VIEW VIDEO  Mike Goss and I rode our motorcycles up north to Quaker Haven Camp last week, nestled on the shores of Dewart Lake in Kosciusko County, which is itself named for the Polish general Tadeusz Kościuszko, who came to the aid of our nation during the Revolutionary War. After naming the county for him, the good citizens of the county named their county seat for his nation’s capital city, Warsaw. When he died in 1817, Kościuszko’s will specified that his U.S. assets were to be used to educate and free the enslaved peoples of America. One never knows the full glory behind the naming of counties.

It had been a dozen years since I’d been to Quaker Haven, the battery on my iPhone was down to nothing, so I had to dead reckon the last ten miles or so. Fortunately, I had watched the Daniel Boone show growing up so knew that moss grew on the north side of telephone poles, found my bearings that way and eventually delivered us to Quaker Haven. The next day, heading over into Ohio, we passed by Amish homesteads with their tidy gardens and pastures of spring colts and crowds of children. It was so picturesque I wished I were Amish until I remembered they couldn’t have motorcycles.

I have an Amish friend named Andy who lives down near our farm who, whenever I see him, asks me to come by after dark to take him for a motorcycle ride.

“It will have to be dark,” he says. “I don’t want the bishop to see me.”

Some folks have bishops, and some have Bibles, and others of us just try to find our way by the moss on telephone poles. We’re all just trying to find our way, aren’t we?

Do you remember when you were a kid, and the gas stations gave out free road maps? I would pore over them, spending hours at our dining room table studying our state, tracing the rivers and roads with my finger, reading the strange names of towns, cities, and counties, like Pumpkin Center and Kokomo and Kosciusko. On Sunday mornings, I would go to St. Mary’s Queen of Peace Catholic Church and be taught that the chief purpose of religion was to satisfy our innate need to worship someone or something beyond ourselves. I believed that for a long time, but I don’t think that any longer. I’m all in favor of awe and amazement, of walking through the world with a sense of wonderment and gratitude, but our deepest need is to know how to read a map, how to find our way, how to navigate the maze of our lives wisely, charitably, joyfully. Our deepest need is to know how to live, how to discern and do the right thing instead of the wrong thing, and how to tell the difference between the two.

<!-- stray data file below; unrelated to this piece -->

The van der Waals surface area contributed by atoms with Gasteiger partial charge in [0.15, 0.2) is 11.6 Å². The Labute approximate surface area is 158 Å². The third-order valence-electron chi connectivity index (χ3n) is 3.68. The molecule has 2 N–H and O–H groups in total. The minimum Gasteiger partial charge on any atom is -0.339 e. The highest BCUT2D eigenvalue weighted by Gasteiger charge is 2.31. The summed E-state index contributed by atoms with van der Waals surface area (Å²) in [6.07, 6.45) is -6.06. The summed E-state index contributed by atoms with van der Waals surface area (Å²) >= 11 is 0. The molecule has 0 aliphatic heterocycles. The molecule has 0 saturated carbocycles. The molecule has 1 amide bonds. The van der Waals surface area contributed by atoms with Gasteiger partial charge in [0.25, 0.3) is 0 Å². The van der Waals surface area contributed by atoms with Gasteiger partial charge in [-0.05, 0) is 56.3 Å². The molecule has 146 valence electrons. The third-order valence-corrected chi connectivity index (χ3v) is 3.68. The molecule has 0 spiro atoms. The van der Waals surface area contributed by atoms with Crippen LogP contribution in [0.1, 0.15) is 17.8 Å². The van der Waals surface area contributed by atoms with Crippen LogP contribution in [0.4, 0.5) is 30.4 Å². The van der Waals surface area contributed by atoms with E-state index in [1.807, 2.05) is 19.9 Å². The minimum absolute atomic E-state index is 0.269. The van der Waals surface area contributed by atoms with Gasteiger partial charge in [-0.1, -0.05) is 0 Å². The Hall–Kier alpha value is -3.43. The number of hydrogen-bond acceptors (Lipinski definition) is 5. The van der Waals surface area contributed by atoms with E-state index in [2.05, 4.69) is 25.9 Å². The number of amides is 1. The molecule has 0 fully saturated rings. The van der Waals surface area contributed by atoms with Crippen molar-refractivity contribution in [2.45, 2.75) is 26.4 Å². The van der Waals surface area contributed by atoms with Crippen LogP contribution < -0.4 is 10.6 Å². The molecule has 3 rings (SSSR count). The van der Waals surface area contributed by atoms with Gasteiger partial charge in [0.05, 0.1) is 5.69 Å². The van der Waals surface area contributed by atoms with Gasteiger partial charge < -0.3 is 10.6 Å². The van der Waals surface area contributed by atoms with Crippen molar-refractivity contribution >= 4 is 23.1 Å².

When we think about it, I mean carefully and deeply think about it, it occurs to us that most of the Bible, and not just the Bible, but every sacred text, are maps meant to show us the way.

What we often forget is how wedded those maps are to a specific culture at a specific time, and how time has rendered a good many of those maps inaccurate. New roads have been built. Some towns have died off, while others have sprung up. Time has altered those maps. Today, there are people navigating life in the 21st Century using maps created in the 1st Century. Of course, some parts of those old maps are still useful and accurate. The Sermon on the Mount is as good and fresh a map today as it was 2,000 years ago. But if you’ve read the book of Leviticus or Paul’s letters to the early church, you’ll notice some parts of the map are faded by age and torn by time.

When we were at Quaker Haven I overheard a counselor tell a young camper that everything she needed to know was in the Bible, and I so wanted to intervene and say it wasn’t so, but I hadn’t been asked to be a counselor and no one had asked my opinion, so I went and got a Coke instead and watched the sun set, a far more pleasant endeavor. But back to maps. Maybe 15 years ago, JB Symons was telling me how when he was being recorded as a Quaker pastor in Indiana Yearly Meeting, the recording committee asked him if Jesus was the only way to God. He drew a map of Indiana showing the road from Richmond to Indianapolis. “Here’s how I get from Richmond to Indianapolis,” he told them, drawing an image of Interstate 70. “But if I lived in Lafayette, I’d get to Indianapolis this way,” then drew a picture of I-65. They didn’t like JB’s inference, that there were other roads to God besides their own, and JB never did get recorded. I suspect JB grew up reading maps, too.

What map do you read? What guides you in life? Science? Reason? Tradition? Compassion? They all have their place. In 1978, the book Chesapeake by James Michener was published. I was 17 years-old and Lee and Mary Lee Comer were the youth group leaders at Danville Friends Meeting. It was a perfect storm. I was reading a powerful novel about the moral clarity and courage of Quakers 300 years ago and meeting with contemporary Quakers on Sunday evenings at the Comer’s house, and though I didn’t know how to express it at the time, I eventually realized I had been handed a new map, a new guide, unlike any map or guide I had ever used.

Sometimes we discover the maps in our lives aren’t written on paper, but in people. I can’t count the times I’ve been uncertain about the path I should take and one of you came to mind and the proper course became clear. When Cindy Strietelmeier brought the message last week, wasn’t it abundantly clear that she is a bright and trustworthy light by which we can find our own way. All these years we’ve been admiring Mark’s intelligence and it never occurred to us he got that way by spending so much time with Cindy. Thank God for people whose lives are a light unto our path.

I want to ask something a little different from you today as we enter open worship, perhaps offer a little more guidance than is my habit. I invite you to think about the maps in your life, written on paper or in people, and if you feel led, to share with the rest of us the faithful guides you have found.